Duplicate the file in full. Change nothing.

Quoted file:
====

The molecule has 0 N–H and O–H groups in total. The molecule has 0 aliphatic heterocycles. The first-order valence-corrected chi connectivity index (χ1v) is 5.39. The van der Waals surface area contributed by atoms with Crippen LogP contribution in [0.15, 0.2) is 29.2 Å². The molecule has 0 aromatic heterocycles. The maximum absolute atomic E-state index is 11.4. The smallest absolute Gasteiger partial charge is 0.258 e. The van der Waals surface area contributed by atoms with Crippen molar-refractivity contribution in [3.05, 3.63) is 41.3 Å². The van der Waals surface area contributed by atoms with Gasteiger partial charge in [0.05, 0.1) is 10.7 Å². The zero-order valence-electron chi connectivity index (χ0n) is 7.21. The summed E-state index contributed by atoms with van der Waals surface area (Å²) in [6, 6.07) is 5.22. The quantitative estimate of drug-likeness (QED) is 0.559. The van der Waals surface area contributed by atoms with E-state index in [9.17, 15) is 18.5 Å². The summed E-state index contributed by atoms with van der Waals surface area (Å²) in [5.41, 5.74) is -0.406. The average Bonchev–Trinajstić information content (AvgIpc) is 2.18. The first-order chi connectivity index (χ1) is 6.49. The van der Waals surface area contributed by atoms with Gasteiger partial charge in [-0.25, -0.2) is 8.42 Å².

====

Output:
The molecule has 0 N–H and O–H groups in total. The molecule has 0 aliphatic heterocycles. The first-order valence-corrected chi connectivity index (χ1v) is 5.39. The van der Waals surface area contributed by atoms with Crippen LogP contribution in [0.15, 0.2) is 29.2 Å². The molecule has 0 aromatic heterocycles. The maximum absolute atomic E-state index is 11.4. The smallest absolute Gasteiger partial charge is 0.258 e. The van der Waals surface area contributed by atoms with Crippen molar-refractivity contribution in [3.05, 3.63) is 41.3 Å². The van der Waals surface area contributed by atoms with Gasteiger partial charge in [0.05, 0.1) is 10.7 Å². The zero-order valence-electron chi connectivity index (χ0n) is 7.21. The summed E-state index contributed by atoms with van der Waals surface area (Å²) in [6, 6.07) is 5.22. The quantitative estimate of drug-likeness (QED) is 0.559. The van der Waals surface area contributed by atoms with E-state index in [9.17, 15) is 18.5 Å². The summed E-state index contributed by atoms with van der Waals surface area (Å²) in [5.41, 5.74) is -0.406. The average Bonchev–Trinajstić information content (AvgIpc) is 2.18. The first-order chi connectivity index (χ1) is 6.49. The van der Waals surface area contributed by atoms with Gasteiger partial charge in [-0.25, -0.2) is 8.42 Å².